A review of things you need to know before you go home on Wednesday; no retail rate changes, sharply fewer migrants, no PPI inflation, fewer tractors, new ad standards, swap rates rise, NZD slips, & more

A review of things you need to know before you go home on Wednesday; no retail rate changes, sharply fewer migrants, no PPI inflation, fewer tractors, new ad standards, swap rates rise, NZD slips, & more
ID 22702269 © Daniaphoto | Dreamstime.com

Here are the key things you need to know before you leave work today.

MORTGAGE RATE CHANGES
No changes to report.

TERM DEPOSIT RATE CHANGES
No changes here either.

SUDDEN SHRINKAGE
There were almost 50,000 fewer migrants in NZ at the end of October compared to the end of March. That is equivalent to an almost -2% reduction in our employed labour force. These big drops of course have come since COVID-related border restrictions were introduced. Many key industries have been disadvantaged, especially horticulture.

HIGHER PRICES & HIGHER OUTPUT
Industry analysts are reviewing what today's +1.8% rise in dairy commodity prices means for their farm gate milk price forecasts. Most are impressed there was a rise, especially given the rising milk output in most dairy exporting countries. Chinese demand is the reason prices can rise as supply rises. But all of these analysts are noting that a higher Kiwi dollar will probably temper payout forecasts.

PPI RISES ALMOST VANISH
Producer output prices
rose a modest +1.0% in the September quarter from a year ago, about the same as in the June and March quarters. But producer input costs fell -0.4% over the year. However, electricity and gas prices are still rising at about +5% pa while transport costs are decreasing.

NO FARM COST INFLATION EITHER
On the farm, the rises in expenses (other than buying livestock) has almost evaporated completely.

IN DECLINE
The number of new tractors being registered continues to decline, expending the atrophy to 15 straight months, and following a 128 month string of gains. (The number of tractors registered is a subset of the number sold, because not all tractors need to be registered if they aren'tr driven on public roads.)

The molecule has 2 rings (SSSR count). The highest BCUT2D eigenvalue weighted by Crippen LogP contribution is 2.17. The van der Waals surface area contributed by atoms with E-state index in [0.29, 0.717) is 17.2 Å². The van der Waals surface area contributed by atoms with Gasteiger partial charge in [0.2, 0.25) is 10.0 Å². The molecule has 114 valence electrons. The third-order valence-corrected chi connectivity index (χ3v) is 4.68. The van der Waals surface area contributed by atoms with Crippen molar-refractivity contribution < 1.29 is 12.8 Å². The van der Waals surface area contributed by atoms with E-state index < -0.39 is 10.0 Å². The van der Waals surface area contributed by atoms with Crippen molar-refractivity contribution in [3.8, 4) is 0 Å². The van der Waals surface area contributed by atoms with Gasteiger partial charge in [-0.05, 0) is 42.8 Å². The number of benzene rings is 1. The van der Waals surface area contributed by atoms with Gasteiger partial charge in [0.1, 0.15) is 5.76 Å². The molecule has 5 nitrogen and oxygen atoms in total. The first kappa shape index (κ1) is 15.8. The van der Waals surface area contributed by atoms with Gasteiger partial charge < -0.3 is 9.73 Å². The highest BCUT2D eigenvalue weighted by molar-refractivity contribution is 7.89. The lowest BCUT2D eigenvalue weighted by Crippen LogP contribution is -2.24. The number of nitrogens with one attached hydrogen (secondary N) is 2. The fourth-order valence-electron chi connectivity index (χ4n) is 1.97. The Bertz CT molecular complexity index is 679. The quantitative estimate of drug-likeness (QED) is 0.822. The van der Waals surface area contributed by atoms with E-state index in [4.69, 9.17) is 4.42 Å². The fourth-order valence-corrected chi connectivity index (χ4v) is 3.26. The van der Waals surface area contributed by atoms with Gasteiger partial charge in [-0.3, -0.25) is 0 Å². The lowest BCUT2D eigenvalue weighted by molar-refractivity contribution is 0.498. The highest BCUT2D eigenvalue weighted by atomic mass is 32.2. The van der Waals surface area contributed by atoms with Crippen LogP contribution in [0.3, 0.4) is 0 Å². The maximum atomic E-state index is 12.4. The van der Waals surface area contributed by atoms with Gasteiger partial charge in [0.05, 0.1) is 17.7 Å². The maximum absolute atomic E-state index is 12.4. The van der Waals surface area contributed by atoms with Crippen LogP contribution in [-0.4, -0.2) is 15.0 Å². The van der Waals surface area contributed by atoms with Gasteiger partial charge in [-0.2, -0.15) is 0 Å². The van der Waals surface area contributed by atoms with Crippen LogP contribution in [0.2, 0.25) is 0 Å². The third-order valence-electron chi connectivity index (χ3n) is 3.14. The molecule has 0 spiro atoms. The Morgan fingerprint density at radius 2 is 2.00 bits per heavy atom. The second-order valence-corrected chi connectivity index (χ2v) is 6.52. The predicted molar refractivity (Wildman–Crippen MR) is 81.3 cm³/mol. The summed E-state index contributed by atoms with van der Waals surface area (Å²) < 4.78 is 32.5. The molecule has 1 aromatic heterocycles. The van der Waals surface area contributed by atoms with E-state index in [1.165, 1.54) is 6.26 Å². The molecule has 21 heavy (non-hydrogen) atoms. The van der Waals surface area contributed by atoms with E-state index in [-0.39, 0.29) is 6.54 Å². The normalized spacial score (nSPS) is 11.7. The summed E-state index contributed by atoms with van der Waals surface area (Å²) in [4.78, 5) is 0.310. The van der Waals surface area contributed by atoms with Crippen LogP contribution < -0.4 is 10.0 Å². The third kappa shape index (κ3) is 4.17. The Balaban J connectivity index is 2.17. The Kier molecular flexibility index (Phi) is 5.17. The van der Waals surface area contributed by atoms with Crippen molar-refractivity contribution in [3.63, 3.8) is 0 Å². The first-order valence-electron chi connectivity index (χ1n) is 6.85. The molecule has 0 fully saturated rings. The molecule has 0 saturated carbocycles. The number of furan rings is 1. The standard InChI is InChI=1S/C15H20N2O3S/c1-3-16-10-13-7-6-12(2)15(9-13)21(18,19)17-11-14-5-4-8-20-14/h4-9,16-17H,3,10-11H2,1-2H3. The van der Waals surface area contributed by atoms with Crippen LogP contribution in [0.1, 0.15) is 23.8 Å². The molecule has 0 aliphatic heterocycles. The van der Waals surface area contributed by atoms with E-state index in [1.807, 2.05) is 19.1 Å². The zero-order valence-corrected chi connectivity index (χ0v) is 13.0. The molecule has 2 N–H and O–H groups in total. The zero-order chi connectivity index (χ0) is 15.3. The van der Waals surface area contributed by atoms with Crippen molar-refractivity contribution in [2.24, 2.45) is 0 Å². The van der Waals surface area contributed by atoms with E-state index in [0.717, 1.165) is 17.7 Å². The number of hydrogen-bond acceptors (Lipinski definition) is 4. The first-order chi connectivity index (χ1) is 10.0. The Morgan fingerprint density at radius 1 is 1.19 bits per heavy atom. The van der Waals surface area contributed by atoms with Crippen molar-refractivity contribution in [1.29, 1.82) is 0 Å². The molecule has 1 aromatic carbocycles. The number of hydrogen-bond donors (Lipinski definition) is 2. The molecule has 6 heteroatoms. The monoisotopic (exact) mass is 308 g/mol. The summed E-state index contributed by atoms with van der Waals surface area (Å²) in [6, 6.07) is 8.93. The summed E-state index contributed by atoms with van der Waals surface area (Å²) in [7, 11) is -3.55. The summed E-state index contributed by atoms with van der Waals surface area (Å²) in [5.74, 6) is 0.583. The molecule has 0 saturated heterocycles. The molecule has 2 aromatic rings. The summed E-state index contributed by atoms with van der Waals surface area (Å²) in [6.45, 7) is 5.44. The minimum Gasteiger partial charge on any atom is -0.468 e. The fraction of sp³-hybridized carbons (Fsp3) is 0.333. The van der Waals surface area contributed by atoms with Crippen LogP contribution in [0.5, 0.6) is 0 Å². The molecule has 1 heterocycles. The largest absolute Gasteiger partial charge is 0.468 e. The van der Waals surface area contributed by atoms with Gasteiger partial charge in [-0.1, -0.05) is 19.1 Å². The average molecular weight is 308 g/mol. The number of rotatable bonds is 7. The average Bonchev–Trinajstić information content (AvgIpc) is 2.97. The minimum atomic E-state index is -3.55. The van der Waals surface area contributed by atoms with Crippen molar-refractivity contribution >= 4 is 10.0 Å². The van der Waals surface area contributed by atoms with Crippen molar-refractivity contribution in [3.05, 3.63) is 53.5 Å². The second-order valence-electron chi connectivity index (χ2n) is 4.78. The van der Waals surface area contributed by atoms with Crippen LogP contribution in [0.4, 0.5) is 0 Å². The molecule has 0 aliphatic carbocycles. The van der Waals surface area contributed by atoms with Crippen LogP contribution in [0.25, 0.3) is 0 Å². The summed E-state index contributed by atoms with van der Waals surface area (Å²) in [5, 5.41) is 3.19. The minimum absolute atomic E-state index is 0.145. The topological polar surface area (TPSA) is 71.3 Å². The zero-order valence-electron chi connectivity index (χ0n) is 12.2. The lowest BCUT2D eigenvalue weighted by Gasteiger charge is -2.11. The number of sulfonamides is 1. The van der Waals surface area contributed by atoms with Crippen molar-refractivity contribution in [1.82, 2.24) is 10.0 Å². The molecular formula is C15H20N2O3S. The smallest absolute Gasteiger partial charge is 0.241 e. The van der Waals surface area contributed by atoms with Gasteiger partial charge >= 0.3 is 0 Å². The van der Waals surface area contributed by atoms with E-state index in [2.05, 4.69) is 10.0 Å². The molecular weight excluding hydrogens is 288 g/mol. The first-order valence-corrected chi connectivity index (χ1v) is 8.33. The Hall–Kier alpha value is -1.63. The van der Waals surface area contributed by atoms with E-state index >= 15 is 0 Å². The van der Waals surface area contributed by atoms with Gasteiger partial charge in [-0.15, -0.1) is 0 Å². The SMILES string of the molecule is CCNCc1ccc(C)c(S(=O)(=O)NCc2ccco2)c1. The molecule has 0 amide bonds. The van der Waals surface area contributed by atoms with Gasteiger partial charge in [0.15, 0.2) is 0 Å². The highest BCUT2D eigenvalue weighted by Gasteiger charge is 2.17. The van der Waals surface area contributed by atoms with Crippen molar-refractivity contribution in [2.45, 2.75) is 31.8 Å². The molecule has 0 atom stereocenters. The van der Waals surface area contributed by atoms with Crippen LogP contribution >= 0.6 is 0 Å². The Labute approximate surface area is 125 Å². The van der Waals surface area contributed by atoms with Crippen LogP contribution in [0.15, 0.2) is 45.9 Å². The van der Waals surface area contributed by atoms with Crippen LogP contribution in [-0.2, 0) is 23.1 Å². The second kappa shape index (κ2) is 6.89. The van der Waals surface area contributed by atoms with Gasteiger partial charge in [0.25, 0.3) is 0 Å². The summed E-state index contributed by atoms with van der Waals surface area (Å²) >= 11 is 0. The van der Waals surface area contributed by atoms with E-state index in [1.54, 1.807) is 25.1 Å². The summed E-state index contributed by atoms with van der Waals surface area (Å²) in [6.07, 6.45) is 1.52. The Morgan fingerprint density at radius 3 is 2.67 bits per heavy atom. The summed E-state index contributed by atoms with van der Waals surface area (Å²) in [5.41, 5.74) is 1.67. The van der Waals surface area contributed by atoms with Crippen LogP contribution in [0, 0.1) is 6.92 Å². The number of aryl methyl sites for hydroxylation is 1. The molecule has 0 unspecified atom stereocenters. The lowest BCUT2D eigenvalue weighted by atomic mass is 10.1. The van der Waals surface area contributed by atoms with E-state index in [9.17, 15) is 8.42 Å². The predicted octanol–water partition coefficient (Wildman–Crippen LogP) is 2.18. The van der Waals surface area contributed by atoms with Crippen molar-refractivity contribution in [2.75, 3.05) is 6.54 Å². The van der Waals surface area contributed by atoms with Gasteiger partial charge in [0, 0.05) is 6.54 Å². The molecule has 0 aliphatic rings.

UPDATED AD RULES COMING
The FMA has opened consultation on proposed guidance about advertisements for financial products. Advertising is a topic that is frequently brought to the FMA’s attention and is an area of concern due to the influence it may have on investor knowledge and behaviour. They note that advertising which is likely to mislead or confuse, without actually being misleading or confusing, is sufficient to breach their fair dealing provisions. And that omitting key information can also be misleading. Essentially they want to ensure that all ads for financial products are truthful and accurate, and that fees and costs are disclosed.

LOCKDOWN
South Australia is going into a six day lockdown due to its community COVID outbreak.

WAGE GROWTH VANISHED ACROSS THE DITCH
Wage rises in Australia virtually vanished in the September quarter, up just +0.07% pa from the prior quarter. Over the full year it was up +1.4%. That's a record low. The RBA has stated that to generate CPI inflation within its target band, wages will have to grow at a pace of +3.5% to +4%. There is zero indication that is about to happen. (For comparison, in the same September quarter, New Zealand wage growth was +2.7% year-on-year.)

GOLD PRICE DOWN
The price of gold has fallen in Asian trade, now at US$1878/oz and down by another -US$10 from this time yesterday and by -US$2 from the closing New York price earlier. London closed last night at US$1889/oz.

EQUITIES UPDATE
The S&P500 ended its session this morning down -0.5%. The ASX200 is back up another +0.4% higher in mid-day trade. The NZX50 Capital Index is down -0.7% in late trade. The very large Tokyo market has opened down -0.8%, Hong Kong has opened -0.2%, and Shanghai is up +0.3% in early trade today.

EYES ON SWAPS AS BOND YIELDS MOVE UP
Swap rates rose sharply higher again yesterday. In fact, over the past two weeks, the two year swap rate has risen from 0.00% to 0.23% and the three year has risen from 0.01% to 0.27%. These are movements that will have the attention of bank pricing desks. We are awaiting today's wholesale swap rates. If there are material movements today, we will update them here later. The 90 day bank bill rate is down another -1 bp today to 0.25%. The Australian Govt ten year benchmark rate is back down -5 bps to 0.90%. The China Govt ten year bond is up +2 bps at 3.32%. And the New Zealand Govt ten year is down -3 bps at 0.87% and below the the earlier RBNZ-recorded fix of 0.89% (+1 bp). And the US Govt ten year is down -5 bps to 0.85%.

NZD SLIPS